Living just to the north of New York City puts events within striking distance that only come to this continent once in a lifetime. One such event was the display at the Onassis Cultural Center. (NY Times review HERE). On display were several byzantine icons from Venetian Crete, as well as several icons from Andreas Pavias, Michael Damaskenos, and Giorgios Klontzas, and (the main attraction) icons and paintings from Domenikos Theotokopoulos, better known to the world as El Greco. His recension of the Dormition of the Virgin is seen to the right, with the triple figura of the Theotokos as corpse, newly-borne soul, and enthroned Queen of Heaven. I remember studying El Greco in my AP Spanish Literature course, though we mostly covered his better-known works (which were reviled in his day) such as Coronation of the Virgin and the Burial of the Count of Orgaz. It is interesting how the elongated figures of his later works are a sort of superimposition of Byzantine, iconographic elongation upon manneristic, natural depiction. Also interesting to see was the way in which the starving artists of Crete and Venice catered to their patrons (the Roman Catholic ruling minority) and painted composite works with byzantine, hieratic axes flanked by extremely narrative, emotive western figurae.
Hope went with me (she was eager for some Papi time and I for some one-on-one daughter time) and, bless her heart, was great. We rode the subway in and walked about a half a mile. Hope is quite easily one of the most observant children I have ever known, with one of the best memories. She was incredibly involved in the images once we got to the display, and not just from getting a "head start" on these scenes from church. She got several comments from fellow observers who were impressed by the things she pointed out. Mimesis is definitely one of this kid's strong suits. We took a break and had lunch in the outside corridor (PB&J), then went back in for the rest of the images. I do believe the high point for me was standing in front of Giorgios Klontzas' work In Thee Rejoiceth (pictured left) and, crossing myself, singing the hymn it depicted (known to most English-speaking Orthodox as "All of Creation Rejoiceth in You").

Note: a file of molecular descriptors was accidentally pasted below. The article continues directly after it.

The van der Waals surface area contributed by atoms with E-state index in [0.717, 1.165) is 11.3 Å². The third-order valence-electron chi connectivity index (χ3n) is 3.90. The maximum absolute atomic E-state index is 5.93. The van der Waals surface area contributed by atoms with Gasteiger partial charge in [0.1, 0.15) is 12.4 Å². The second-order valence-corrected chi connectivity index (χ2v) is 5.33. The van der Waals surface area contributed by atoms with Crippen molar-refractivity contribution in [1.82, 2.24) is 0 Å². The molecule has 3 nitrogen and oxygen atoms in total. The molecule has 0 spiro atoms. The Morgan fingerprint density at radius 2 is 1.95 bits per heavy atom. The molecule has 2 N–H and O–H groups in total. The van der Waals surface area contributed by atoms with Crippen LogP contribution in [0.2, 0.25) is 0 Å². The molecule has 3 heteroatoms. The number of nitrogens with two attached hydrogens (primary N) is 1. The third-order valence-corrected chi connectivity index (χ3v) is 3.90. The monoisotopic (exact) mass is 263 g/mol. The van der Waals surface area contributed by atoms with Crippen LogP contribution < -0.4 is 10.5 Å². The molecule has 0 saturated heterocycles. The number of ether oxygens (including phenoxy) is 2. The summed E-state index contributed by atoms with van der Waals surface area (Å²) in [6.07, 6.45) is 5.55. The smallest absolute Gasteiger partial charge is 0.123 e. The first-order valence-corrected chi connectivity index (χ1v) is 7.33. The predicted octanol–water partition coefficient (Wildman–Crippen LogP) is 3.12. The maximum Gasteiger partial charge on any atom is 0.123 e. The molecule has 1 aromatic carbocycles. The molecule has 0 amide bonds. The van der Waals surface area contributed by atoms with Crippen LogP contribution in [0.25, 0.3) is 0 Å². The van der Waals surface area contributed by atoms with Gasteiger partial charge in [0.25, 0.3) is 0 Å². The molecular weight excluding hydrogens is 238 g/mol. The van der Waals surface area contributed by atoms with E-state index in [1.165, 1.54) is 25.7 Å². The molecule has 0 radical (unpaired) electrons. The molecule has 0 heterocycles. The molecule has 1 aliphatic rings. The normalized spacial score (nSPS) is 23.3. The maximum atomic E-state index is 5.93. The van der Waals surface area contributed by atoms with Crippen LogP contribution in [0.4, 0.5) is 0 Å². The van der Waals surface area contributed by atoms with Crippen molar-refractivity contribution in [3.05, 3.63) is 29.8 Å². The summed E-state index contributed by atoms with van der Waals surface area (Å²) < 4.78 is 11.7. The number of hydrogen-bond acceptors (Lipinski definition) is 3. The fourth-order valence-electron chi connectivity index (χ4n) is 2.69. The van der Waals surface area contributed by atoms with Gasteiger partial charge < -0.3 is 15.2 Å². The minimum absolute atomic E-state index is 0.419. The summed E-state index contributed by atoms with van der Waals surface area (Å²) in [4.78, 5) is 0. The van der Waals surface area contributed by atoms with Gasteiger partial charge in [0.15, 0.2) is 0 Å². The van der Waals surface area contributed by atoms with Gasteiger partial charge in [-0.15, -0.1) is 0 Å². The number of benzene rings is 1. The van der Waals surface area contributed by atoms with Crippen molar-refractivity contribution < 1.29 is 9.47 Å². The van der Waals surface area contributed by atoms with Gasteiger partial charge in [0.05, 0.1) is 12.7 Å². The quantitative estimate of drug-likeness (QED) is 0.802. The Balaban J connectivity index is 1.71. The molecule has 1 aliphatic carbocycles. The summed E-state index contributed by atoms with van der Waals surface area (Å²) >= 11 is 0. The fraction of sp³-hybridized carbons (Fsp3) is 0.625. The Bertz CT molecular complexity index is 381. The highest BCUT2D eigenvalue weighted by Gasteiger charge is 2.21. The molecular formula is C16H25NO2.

Today we travelled to Glen Gardner, NJ for Divine Liturgy and had the pleasure of meeting the warm, faithful brethren at St. Gregory Palamas Church (mentioned in a previous post as the generous souls who "adopted" us during the Christmas season. We had sent them pictures of the girls opening their gifts and were surprised to find them up on display in their hall (they did not know we were coming, though I had left a message). Father Thomas was concelebrating with Fr. Paul Shafran, a priest of many faithful years and one of the first graduates of my current place of studies. Again Hope proved interesting. She looked at the aged priest and, turning to me with a crinkled nose, said, "But he's so old, Papi!"
"Yes, and that is why we must be so nice to him and do what he says, because he knows better." It is interesting that, somehow (Lord, help her) Hope has picked up on the notion that old people are somehow less, that they are not to be listened to or heeded. The Church has, of late, been a link to things beyond us, before us, both in pictoral witness of eternal things and living examples of steadfastness in the Vineyard. Wisdom...